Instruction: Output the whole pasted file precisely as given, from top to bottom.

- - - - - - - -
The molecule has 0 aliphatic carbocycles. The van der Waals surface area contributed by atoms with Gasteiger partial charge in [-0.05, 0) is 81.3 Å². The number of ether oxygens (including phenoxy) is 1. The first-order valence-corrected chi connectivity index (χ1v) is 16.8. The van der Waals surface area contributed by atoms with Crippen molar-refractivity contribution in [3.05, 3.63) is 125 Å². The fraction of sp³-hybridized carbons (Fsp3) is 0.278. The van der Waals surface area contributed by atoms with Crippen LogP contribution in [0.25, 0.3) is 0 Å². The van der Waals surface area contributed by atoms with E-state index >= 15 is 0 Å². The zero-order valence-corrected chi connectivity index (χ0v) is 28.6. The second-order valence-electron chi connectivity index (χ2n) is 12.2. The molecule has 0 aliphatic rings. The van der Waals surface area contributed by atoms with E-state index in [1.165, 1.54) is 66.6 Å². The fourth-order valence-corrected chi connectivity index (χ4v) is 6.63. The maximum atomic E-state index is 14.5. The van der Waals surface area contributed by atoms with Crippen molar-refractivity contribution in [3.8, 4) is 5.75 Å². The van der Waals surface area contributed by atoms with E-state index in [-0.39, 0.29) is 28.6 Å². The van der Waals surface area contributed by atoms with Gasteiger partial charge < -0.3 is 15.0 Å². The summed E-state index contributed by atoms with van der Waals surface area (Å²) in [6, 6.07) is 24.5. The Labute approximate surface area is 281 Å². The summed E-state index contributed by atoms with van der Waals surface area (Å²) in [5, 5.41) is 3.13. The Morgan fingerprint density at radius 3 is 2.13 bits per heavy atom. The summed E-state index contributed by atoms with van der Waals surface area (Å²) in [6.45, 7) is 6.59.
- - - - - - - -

The molecule has 0 aliphatic carbocycles. The van der Waals surface area contributed by atoms with Gasteiger partial charge in [-0.05, 0) is 81.3 Å². The number of ether oxygens (including phenoxy) is 1. The first-order valence-corrected chi connectivity index (χ1v) is 16.8. The van der Waals surface area contributed by atoms with Crippen molar-refractivity contribution in [3.05, 3.63) is 125 Å². The fraction of sp³-hybridized carbons (Fsp3) is 0.278. The van der Waals surface area contributed by atoms with Crippen LogP contribution in [0.25, 0.3) is 0 Å². The van der Waals surface area contributed by atoms with E-state index >= 15 is 0 Å². The zero-order valence-corrected chi connectivity index (χ0v) is 28.6. The second-order valence-electron chi connectivity index (χ2n) is 12.2. The molecule has 0 aliphatic rings. The van der Waals surface area contributed by atoms with E-state index in [1.165, 1.54) is 66.6 Å². The fourth-order valence-corrected chi connectivity index (χ4v) is 6.63. The maximum atomic E-state index is 14.5. The van der Waals surface area contributed by atoms with Crippen molar-refractivity contribution in [3.8, 4) is 5.75 Å². The van der Waals surface area contributed by atoms with E-state index in [-0.39, 0.29) is 28.6 Å². The van der Waals surface area contributed by atoms with Gasteiger partial charge < -0.3 is 15.0 Å². The summed E-state index contributed by atoms with van der Waals surface area (Å²) in [6, 6.07) is 24.5. The Labute approximate surface area is 281 Å². The summed E-state index contributed by atoms with van der Waals surface area (Å²) in [5, 5.41) is 3.13. The Morgan fingerprint density at radius 3 is 2.13 bits per heavy atom. The summed E-state index contributed by atoms with van der Waals surface area (Å²) in [6.45, 7) is 6.59.